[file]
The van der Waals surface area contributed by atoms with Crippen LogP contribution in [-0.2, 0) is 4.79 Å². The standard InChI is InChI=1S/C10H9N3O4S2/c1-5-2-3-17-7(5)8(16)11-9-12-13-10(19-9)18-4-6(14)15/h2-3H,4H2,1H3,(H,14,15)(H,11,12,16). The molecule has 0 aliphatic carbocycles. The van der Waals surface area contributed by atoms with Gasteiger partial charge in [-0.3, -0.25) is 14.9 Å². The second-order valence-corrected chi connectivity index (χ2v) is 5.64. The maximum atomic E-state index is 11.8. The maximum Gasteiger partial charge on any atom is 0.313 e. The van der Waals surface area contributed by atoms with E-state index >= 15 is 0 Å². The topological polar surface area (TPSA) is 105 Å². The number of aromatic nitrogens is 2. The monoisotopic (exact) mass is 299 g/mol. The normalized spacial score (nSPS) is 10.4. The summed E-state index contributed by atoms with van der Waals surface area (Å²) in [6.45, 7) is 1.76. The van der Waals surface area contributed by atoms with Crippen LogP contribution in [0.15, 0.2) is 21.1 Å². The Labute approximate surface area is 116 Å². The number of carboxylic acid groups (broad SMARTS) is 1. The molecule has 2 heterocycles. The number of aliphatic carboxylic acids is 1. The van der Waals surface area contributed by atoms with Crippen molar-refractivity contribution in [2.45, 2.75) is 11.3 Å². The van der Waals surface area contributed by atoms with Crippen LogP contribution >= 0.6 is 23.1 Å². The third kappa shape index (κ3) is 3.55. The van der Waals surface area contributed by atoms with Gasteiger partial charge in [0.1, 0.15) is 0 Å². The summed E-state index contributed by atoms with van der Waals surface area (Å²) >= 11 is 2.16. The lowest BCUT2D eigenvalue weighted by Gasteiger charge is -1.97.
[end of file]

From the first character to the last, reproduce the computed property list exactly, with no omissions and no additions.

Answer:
The van der Waals surface area contributed by atoms with Crippen LogP contribution in [-0.2, 0) is 4.79 Å². The standard InChI is InChI=1S/C10H9N3O4S2/c1-5-2-3-17-7(5)8(16)11-9-12-13-10(19-9)18-4-6(14)15/h2-3H,4H2,1H3,(H,14,15)(H,11,12,16). The molecule has 0 aliphatic carbocycles. The van der Waals surface area contributed by atoms with Gasteiger partial charge in [-0.3, -0.25) is 14.9 Å². The second-order valence-corrected chi connectivity index (χ2v) is 5.64. The maximum atomic E-state index is 11.8. The maximum Gasteiger partial charge on any atom is 0.313 e. The van der Waals surface area contributed by atoms with E-state index >= 15 is 0 Å². The topological polar surface area (TPSA) is 105 Å². The number of aromatic nitrogens is 2. The monoisotopic (exact) mass is 299 g/mol. The normalized spacial score (nSPS) is 10.4. The summed E-state index contributed by atoms with van der Waals surface area (Å²) in [6.45, 7) is 1.76. The van der Waals surface area contributed by atoms with Crippen LogP contribution in [0.15, 0.2) is 21.1 Å². The Labute approximate surface area is 116 Å². The number of carboxylic acid groups (broad SMARTS) is 1. The molecule has 2 heterocycles. The number of aliphatic carboxylic acids is 1. The van der Waals surface area contributed by atoms with Crippen molar-refractivity contribution in [2.45, 2.75) is 11.3 Å². The van der Waals surface area contributed by atoms with Crippen LogP contribution >= 0.6 is 23.1 Å². The third kappa shape index (κ3) is 3.55. The van der Waals surface area contributed by atoms with Gasteiger partial charge in [0.1, 0.15) is 0 Å². The summed E-state index contributed by atoms with van der Waals surface area (Å²) >= 11 is 2.16. The lowest BCUT2D eigenvalue weighted by Gasteiger charge is -1.97.